I saw your recent post about how SEO freelancers can generate new business for themselves and I wondered if you could answer a related question please.
I am currently the in-house SEO for a real estate chain, but I am quite keen to start my own consulting business part time. The major reason I haven’t done so already is that I wouldn’t know what to tell clients to expect when it comes to the projected results of my optimization efforts. I mean I know how long it took me to optimize these sites for my boss and it was many weeks before they even started to show up in the first few pages of Google.
But isn’t every site different? Doesn’t it depend entirely on what Google thinks of each site and the indexed content? How can I get potential SEO clients interested in my services if I don’t know what type of results they can expect and when? How do you handle this type of situation and what advice can you give me?
Thanks so much Kalena
Thanks for reaching out – and your question is a good one. Search engine optimization is a unique service in that you rarely see the results of your efforts right away. It can take days, weeks or even months for Google and the other search engines to index and re-rank your newly optimized pages. It’s vital that you explain this to your clients up front. Most of your clients will be expecting results quickly and it’s your job to extinguish that myth.
The key to managing client expectations is to be as transparent as possible about your process and educate them in the process. [My Udemy course – How to Earn a Full Time Income as a Part Time SEO Consultant – can give you more tips about this]
It always astounds me when I hear about SEO companies who don’t actually explain to clients what they do. Some SEOs don’t even inform the clients what changes they are going to make to their web sites! Sometimes I’ll take on a new client who has worked with another SEO in the past and when I ask them “what changes did the SEO make to your site? What SEO tasks did they perform?” they will have NO CLUE. Or they’ve been told that the process is “secret” or “proprietory”. What a load of bollocks. How can a client possibly understand the value of what you do if you don’t explain to them what you actually do?
You want to know why some SEOs refuse to reveal their process to clients? Because they don’t actually know how to optimize a web site. It’s true. Many of the large so called *SEO* firms you see advertising and cold calling these days claim to be selling SEO services, but they DON’T PERFORM ANY SEO WHATSOEVER. What they are actually selling is Google AdWords. They make grand claims to help customers get their sites ranking high in Google using *proprietory SEO methods*, when what they’re actually doing is buying up masses of cheap keywords on AdWords via bulk accounts and displaying ads pointing to their customer sites. Yes, the ads might appear above the organic search results from time to time and deliver traffic, but the click costs usually increase month on month. As soon as that customer stops paying, the traffic stops coming. And what are the clients left with? The same unoptimized site they started with, no more traffic and the opinion that SEO simply doesn’t work.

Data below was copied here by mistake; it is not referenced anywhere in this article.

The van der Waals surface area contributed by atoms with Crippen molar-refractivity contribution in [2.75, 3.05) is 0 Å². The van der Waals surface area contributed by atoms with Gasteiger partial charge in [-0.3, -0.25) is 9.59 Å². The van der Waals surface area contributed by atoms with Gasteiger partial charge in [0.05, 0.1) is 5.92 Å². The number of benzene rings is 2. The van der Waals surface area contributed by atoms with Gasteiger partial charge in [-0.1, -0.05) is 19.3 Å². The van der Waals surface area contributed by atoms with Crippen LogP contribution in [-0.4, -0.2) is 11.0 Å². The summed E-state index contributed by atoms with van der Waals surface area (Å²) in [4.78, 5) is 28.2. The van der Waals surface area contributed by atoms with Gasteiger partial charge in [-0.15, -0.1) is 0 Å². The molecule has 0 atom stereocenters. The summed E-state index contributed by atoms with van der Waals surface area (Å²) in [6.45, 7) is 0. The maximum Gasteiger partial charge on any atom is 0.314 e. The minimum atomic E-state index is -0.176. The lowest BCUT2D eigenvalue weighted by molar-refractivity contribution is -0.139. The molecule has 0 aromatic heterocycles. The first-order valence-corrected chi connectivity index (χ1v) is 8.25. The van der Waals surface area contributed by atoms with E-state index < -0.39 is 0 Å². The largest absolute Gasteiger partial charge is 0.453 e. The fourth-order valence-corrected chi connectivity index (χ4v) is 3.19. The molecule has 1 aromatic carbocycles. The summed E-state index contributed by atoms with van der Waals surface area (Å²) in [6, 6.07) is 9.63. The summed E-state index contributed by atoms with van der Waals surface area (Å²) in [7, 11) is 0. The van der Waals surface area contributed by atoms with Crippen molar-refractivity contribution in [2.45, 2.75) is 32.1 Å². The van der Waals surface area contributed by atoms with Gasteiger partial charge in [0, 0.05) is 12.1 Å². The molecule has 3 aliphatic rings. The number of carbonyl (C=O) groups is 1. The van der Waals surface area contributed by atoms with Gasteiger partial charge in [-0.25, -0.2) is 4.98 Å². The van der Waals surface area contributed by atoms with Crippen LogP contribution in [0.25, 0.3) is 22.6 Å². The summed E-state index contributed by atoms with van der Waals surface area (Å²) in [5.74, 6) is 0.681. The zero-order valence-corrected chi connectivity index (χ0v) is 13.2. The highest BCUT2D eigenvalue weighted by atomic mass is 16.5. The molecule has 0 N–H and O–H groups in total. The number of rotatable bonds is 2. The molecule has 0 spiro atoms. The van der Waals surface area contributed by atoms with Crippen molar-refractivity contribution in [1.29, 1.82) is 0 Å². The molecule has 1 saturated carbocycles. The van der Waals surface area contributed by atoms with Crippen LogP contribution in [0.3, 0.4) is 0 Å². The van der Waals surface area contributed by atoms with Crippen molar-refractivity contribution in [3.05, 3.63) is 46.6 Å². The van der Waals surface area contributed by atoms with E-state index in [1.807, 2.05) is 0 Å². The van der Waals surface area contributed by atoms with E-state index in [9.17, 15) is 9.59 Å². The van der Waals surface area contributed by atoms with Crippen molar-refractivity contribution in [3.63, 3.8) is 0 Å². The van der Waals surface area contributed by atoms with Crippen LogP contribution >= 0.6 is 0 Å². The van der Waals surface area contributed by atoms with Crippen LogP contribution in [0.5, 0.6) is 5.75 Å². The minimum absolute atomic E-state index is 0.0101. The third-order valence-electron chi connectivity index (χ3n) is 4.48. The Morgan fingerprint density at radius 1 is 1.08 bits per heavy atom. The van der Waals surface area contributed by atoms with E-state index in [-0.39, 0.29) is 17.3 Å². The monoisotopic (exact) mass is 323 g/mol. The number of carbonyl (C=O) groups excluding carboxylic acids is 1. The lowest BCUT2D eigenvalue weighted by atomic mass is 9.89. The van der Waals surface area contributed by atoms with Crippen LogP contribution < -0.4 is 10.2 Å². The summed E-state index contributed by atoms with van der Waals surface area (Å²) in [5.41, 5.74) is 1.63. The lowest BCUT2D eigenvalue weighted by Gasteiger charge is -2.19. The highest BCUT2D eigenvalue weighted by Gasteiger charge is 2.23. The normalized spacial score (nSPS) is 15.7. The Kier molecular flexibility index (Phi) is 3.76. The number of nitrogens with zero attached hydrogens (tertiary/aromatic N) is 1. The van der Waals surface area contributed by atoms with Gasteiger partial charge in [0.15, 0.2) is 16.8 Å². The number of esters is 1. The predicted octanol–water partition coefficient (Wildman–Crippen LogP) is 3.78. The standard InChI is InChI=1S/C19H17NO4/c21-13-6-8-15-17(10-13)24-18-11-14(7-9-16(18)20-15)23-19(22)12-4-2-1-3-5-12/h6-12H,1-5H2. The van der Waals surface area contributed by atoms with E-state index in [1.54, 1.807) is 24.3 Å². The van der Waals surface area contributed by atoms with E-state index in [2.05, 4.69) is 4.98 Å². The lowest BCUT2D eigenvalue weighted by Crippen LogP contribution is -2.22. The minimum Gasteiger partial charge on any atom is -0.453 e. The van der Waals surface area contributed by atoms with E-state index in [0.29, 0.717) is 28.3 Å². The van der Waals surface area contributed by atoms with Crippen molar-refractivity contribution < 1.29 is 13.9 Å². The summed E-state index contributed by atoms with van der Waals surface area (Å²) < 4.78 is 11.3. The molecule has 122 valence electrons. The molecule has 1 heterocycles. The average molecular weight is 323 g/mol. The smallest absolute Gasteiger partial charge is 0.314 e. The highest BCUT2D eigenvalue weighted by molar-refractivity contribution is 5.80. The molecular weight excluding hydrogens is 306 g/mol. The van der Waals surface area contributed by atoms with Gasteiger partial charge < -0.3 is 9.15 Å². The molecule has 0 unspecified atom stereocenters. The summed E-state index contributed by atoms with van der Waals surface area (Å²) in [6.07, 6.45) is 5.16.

No wonder SEO has such a bad name!
Some SEOs I’ve talked to are afraid that the client will take that knowledge and use it to perform their own SEO or to train staff in-house to take over the SEO process, putting them out of a job. You know what I say to that? Fantastic. The best SEOs work themselves out of a role, in my opinion.
If you can educate your client to the point where they understand the importance of SEO and the value to their business, you have done the very best job possible and I guarantee you they will be singing your praises for life. Because you will have turned them from a customer into a fan, you will probably get more business from an ex-client you’ve educated than you would have from that same client if you had kept them as a long term customer. How? Via referrals and word of mouth. A passionate testimonial from a happy customer can win many, many clients. You can use that testimonial on your web site, business cards and marketing material. You can use that client as a verbal referee if future clients want to talk to a previous customer.
So don’t be afraid to educate your clients during every single step of the SEO process. Make sure they track their own progress via Google Analytics. Show them what you’re doing and manage their expectations by explaining to them that you don’t know exactly when their site rankings and traffic will start to climb and you may have to tweak things along the way.
Simply be honest with them and they will ultimately respect you more and thank you for it.
Like to learn how to earn a full time income as a part time SEO consultant? Check out my Udemy course on the subject.